Introduction: Combining antihyperglycemic agents with complementary mechanisms of action is a cornerstone of type 2 diabetes mellitus (T2DM) management. Although several fixed-dose combinations (FDCs) are available, representing standard types of combination therapy in T2DM, use of these products has been limited.
Methods: To address the likely concerns of prescribers and patients regarding the use of FDCs in the treatment of T2DM, literature searches were performed to ascertain the bioavailability, efficacy, tolerability, and cost-effectiveness of the currently approved FDCs compared with their individual component drugs given as separate pills in combination. Additionally, data were collected on rates of adherence, clinical outcomes, and overall treatment costs with FDCs versus dual therapy with the same constituent drugs.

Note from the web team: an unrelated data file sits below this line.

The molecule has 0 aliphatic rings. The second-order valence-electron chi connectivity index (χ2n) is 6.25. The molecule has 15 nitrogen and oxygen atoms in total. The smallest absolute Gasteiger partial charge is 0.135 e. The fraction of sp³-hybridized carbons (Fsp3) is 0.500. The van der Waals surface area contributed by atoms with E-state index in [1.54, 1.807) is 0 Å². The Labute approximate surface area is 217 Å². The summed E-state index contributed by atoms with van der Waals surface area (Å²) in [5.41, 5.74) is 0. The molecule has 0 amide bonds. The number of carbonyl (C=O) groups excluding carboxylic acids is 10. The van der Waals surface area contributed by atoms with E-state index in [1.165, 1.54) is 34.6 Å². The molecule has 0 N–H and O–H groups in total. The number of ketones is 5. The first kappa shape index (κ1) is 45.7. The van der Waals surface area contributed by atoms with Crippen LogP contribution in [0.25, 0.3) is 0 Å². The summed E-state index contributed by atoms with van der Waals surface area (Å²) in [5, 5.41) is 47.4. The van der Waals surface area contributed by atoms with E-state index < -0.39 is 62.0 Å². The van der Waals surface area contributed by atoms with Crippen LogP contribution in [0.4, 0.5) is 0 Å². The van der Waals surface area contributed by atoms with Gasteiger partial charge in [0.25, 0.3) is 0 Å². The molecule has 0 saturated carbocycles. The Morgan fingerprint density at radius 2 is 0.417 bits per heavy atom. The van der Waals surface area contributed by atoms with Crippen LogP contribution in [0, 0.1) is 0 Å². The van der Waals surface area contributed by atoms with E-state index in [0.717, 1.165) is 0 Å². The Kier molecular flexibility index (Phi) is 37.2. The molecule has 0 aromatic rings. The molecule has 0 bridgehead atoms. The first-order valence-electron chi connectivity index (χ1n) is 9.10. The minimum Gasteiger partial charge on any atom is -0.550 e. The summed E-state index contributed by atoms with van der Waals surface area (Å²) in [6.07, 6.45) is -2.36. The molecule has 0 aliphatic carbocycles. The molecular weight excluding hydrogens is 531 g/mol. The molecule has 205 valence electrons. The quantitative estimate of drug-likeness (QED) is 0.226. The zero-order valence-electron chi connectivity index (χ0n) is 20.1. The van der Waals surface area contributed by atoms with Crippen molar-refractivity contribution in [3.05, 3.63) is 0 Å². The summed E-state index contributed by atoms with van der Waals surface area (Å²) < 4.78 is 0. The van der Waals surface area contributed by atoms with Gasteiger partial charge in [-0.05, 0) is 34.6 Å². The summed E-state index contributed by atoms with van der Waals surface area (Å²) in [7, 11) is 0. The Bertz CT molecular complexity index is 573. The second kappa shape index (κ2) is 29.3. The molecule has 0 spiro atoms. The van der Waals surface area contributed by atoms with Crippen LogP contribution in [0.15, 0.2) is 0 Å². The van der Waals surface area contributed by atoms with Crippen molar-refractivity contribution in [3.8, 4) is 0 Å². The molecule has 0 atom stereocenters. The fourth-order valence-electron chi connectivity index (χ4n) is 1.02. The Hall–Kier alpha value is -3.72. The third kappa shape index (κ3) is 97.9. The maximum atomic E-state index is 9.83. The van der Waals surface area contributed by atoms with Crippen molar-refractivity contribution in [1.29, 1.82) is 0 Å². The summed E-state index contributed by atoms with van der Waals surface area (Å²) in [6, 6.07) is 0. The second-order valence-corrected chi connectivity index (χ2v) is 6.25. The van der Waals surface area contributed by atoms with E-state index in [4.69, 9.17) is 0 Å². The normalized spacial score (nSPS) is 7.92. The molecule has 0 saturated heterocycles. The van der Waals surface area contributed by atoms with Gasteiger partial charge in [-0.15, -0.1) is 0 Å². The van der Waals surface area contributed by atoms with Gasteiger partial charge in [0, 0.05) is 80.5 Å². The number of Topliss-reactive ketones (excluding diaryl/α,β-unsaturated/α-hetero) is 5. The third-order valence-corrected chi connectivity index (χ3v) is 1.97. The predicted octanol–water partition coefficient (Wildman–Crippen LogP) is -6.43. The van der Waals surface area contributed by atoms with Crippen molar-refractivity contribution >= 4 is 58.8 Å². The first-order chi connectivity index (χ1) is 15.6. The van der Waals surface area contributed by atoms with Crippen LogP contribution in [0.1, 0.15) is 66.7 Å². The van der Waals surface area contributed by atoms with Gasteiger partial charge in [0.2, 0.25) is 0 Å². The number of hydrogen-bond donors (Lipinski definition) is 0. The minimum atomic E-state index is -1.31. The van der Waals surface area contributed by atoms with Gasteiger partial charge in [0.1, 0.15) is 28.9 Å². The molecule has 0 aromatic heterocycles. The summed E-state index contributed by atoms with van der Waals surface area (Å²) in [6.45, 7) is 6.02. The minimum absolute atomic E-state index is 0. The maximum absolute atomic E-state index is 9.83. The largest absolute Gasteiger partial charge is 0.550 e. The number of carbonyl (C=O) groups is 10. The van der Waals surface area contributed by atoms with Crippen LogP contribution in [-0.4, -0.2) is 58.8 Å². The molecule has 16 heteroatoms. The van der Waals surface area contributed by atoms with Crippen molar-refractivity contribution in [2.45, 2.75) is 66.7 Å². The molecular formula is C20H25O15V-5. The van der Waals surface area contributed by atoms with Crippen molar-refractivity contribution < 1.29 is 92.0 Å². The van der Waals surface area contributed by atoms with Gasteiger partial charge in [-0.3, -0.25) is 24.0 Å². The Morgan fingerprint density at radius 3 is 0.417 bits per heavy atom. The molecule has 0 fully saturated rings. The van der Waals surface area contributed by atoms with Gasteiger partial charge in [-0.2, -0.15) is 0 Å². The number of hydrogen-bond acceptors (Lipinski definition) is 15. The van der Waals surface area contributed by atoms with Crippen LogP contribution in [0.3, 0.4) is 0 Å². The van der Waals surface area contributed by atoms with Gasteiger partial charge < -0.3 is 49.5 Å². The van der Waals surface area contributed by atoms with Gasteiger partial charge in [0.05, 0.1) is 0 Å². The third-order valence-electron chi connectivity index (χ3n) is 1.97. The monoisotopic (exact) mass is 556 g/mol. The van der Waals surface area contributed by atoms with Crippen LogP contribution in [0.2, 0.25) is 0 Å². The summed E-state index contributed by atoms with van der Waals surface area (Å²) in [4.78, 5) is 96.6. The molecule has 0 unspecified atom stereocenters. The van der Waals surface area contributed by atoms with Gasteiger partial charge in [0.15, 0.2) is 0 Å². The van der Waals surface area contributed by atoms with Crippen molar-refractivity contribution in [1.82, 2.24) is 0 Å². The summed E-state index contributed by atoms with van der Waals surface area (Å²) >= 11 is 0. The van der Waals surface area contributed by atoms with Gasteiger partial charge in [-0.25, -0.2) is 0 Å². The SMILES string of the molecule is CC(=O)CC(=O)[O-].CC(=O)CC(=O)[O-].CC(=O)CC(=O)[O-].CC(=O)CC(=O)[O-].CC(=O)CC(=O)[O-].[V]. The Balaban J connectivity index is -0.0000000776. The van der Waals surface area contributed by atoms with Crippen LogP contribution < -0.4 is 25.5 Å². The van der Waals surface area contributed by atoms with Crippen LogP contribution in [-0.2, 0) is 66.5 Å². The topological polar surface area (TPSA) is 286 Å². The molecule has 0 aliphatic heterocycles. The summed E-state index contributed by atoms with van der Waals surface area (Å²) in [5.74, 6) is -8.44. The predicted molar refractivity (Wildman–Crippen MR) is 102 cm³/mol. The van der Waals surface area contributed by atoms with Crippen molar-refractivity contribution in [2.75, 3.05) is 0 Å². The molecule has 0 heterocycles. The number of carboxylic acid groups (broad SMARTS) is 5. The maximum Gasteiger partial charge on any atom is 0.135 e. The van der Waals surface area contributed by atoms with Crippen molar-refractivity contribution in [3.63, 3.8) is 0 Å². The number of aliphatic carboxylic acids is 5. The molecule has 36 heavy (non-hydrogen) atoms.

Results: Bioavailability is equivalent for FDCs and dual therapy used in T2DM. Efficacy and tolerability also appear to be at least as good with FDCs as with dual therapy. Retrospective analyses have suggested that FDCs can enhance adherence to therapy, presumably as a result of the reduction in pill burden, and improved adherence may result in improved glycemic control and reduced disease management costs. In addition, because currently available FDCs come in two or more dose-strength formulations, they also afford some measure of dosing flexibility.
Conclusions: The available evidence supports the wider use of FDCs in the treatment of patients with T2DM.